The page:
1.2.1 Ratios

1.2.1 Ratios

Ratios are central to financial analysis.

Why are ratios so important?  In short, ratios make numbers meaningful by providing comparability across companies and time.  Coca-Cola’s Net Income for 2015 was $7.3 billion.  Is that a lot of money for them? Is that a good number?  It’s hard to tell without context.  Alternatively, knowing that Coca-Cola’s Net Income was 16% of its Revenue (Net Income/Revenue) is much more helpful.  Likewise, knowing that Coca-Cola has $64 billion in Liabilities may not mean very much; knowing that 71% of its Assets are financed with Liabilities (Liabilities/Assets) tells us a lot more about that company. Now, we can compare those ratios to other companies’ ratios and to previous performance.

 

Grouping Ratios

Below are many of the financial ratios that appear in the Selected Financial Data section. Which of these go together? Group the ratios into four categories – Liquidity, Financing (we’ll sometimes call this Leverage), Productivity or Profitability.  Don’t worry if you have no idea what the ratio is saying – think about the two things it’s comparing and make your best guess.  We’ll go over each of them in detail in a moment, so it’s ok to be wrong.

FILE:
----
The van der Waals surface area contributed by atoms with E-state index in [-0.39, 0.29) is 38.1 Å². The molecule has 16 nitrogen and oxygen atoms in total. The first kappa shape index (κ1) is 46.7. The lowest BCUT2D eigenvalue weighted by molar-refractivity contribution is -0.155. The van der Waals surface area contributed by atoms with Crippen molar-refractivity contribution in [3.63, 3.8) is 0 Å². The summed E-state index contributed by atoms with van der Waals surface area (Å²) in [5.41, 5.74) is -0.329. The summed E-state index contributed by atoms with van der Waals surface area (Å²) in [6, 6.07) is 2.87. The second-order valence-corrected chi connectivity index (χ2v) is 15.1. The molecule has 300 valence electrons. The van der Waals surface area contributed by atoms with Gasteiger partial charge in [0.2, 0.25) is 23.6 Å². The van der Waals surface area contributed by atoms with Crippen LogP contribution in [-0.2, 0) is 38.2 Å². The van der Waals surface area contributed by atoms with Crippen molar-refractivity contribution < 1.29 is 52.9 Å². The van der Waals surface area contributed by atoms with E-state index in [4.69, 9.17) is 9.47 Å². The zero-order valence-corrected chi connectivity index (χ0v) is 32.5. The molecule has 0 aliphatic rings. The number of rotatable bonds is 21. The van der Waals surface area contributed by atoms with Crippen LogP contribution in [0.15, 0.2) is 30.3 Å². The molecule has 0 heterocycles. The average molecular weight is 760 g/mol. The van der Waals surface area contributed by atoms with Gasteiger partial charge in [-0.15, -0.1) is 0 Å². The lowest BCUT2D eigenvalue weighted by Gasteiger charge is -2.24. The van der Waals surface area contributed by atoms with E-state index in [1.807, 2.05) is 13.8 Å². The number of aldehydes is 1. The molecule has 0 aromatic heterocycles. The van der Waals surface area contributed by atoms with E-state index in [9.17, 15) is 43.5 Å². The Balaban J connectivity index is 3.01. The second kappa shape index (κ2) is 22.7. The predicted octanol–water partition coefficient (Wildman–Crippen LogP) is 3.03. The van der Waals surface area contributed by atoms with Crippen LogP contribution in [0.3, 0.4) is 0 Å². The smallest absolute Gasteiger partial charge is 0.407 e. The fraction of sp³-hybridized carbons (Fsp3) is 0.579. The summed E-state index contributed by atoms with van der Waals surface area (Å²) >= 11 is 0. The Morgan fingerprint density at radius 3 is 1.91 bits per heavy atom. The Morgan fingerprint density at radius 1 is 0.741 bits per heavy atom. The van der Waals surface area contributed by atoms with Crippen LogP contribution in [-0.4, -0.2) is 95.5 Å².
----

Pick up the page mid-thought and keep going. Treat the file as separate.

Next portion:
Click and drag each of the ratios into the proper bucket.

 

 

ITEMS

CATEGORY

Financing
CURRENT ASSETS / CURRENT LIABILITIES
TOTAL DEBT / TOTAL ASSETS
Productivity
LONG-TERM DEBT / CAPITALIZATI-
ON
Profitability
INVENTORY TURNOVER
NET PROFIT / REVENUE
NET PROFIT / TOTAL ASSETS
TOTAL ASSETS / NET WORTH
NET PROFIT / NET WORTH
Liquidity
CASH AND MARKETABLE SECURITIES, ACCOUNTS RECEIVABLE / CURRENT LIABILITIES
RECEIVABLES COLLECTION PERIOD (DAYS)
REVENUE / TOTAL ASSETS